Is it worth going the extra mile to save money on petrol?

Plus the tools to help you find the cheapest petrol station near you.

Prices at the pumps recently hit the highest levels since 2013, with the average price last week 134.7p per litre – and going as high as 163.5p per litre in some parts of the UK.

And prices can vary massively even a short distance of each other. My closest pumps right now are actually the cheapest at 129p per litre, but a mile in the other direction and it’s an extra 8p per litre.

So it goes without saying that saving money on petrol is a good thing. Or at least it should.

I’ve wondered for ages just how much difference a few pennies per litre makes to my wallet. Is it really worth spending the time tracking down the cheapest petrol stations and going out of your way to fill up there?

The cost of filling up our car

We have a Ford Fiesta, which according to the book has a fuel tank capacity of 42 litres. On current average prices it’d cost a huge £55.86 if the tank was completely empty (though of course it rarely is).

Every penny difference in the price of a litre adds up to 42p per full tank. So a difference of 5p per litre on a full take would be £2.10. It’s not a huge amount, but do this every week and it’s more than £109 saved in a year.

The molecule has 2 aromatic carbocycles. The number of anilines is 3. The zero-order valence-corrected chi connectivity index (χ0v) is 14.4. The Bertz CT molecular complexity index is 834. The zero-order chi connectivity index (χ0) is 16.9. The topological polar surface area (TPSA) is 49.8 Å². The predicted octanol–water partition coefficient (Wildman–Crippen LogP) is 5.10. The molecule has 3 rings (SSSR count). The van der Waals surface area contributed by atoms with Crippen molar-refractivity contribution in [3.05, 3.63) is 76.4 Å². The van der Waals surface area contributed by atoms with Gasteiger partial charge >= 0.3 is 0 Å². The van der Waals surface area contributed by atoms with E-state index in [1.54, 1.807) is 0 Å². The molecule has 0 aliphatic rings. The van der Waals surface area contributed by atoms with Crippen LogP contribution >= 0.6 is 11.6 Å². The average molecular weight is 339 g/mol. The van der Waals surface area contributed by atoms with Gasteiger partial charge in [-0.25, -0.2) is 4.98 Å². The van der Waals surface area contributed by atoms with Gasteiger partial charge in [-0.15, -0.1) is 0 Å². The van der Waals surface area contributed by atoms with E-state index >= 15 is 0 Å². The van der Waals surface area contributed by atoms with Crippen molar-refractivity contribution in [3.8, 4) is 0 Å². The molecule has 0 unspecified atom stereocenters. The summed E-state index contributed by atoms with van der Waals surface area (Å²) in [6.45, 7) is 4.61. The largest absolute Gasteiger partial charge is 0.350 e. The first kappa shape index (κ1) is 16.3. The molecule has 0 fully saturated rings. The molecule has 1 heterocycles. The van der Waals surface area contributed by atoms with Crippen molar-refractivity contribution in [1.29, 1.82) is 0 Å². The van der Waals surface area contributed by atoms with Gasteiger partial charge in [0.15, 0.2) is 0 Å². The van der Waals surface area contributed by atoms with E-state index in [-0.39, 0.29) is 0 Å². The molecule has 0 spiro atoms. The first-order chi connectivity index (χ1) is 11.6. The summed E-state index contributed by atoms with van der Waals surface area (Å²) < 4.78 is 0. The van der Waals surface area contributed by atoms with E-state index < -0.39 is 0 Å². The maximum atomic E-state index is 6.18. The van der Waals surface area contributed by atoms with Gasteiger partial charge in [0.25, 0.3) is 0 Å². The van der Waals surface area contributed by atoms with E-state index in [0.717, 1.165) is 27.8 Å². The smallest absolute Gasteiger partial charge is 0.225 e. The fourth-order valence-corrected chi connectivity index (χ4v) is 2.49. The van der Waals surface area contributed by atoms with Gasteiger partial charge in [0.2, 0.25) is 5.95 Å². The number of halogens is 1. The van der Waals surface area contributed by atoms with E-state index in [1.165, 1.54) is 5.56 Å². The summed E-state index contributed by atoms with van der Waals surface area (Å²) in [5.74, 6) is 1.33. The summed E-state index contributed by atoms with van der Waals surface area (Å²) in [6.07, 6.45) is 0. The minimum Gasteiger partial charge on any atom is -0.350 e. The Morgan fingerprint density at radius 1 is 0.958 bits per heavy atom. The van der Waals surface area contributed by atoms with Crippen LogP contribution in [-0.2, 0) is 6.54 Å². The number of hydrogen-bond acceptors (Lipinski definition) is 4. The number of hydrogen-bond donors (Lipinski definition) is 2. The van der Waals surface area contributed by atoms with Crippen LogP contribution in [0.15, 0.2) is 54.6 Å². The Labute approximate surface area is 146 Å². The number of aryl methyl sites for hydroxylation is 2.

Difference in pricePer tankPer year (fill up once a week)
1p42p£21.84
2p84p£43.68
3p£1.26£65.52
4p£1.68£87.36
5p£2.10£109.20

The cost of going out of your way

If it’s an easy choice to find cheaper pumps then it makes sense to go to that petrol station. But what if your nearest one is more expensive and you have to go out of your way to find cheaper fuel?

Let’s assume the cheapest pumps are 2.5miles away, but not on a route you’d normally take.

A quick google and I got a figure of 47 miles per gallon for the average “real” MPG (Miles Per Gallon) for our car. Let’s assume that’s right.

So to go 2.5 miles it’d cost 32p in petrol (based on 133p). But if this is out of the way, let’s say it’s really an extra 5 miles as we’d need to come back on ourselves. So that’s 64p for the journey.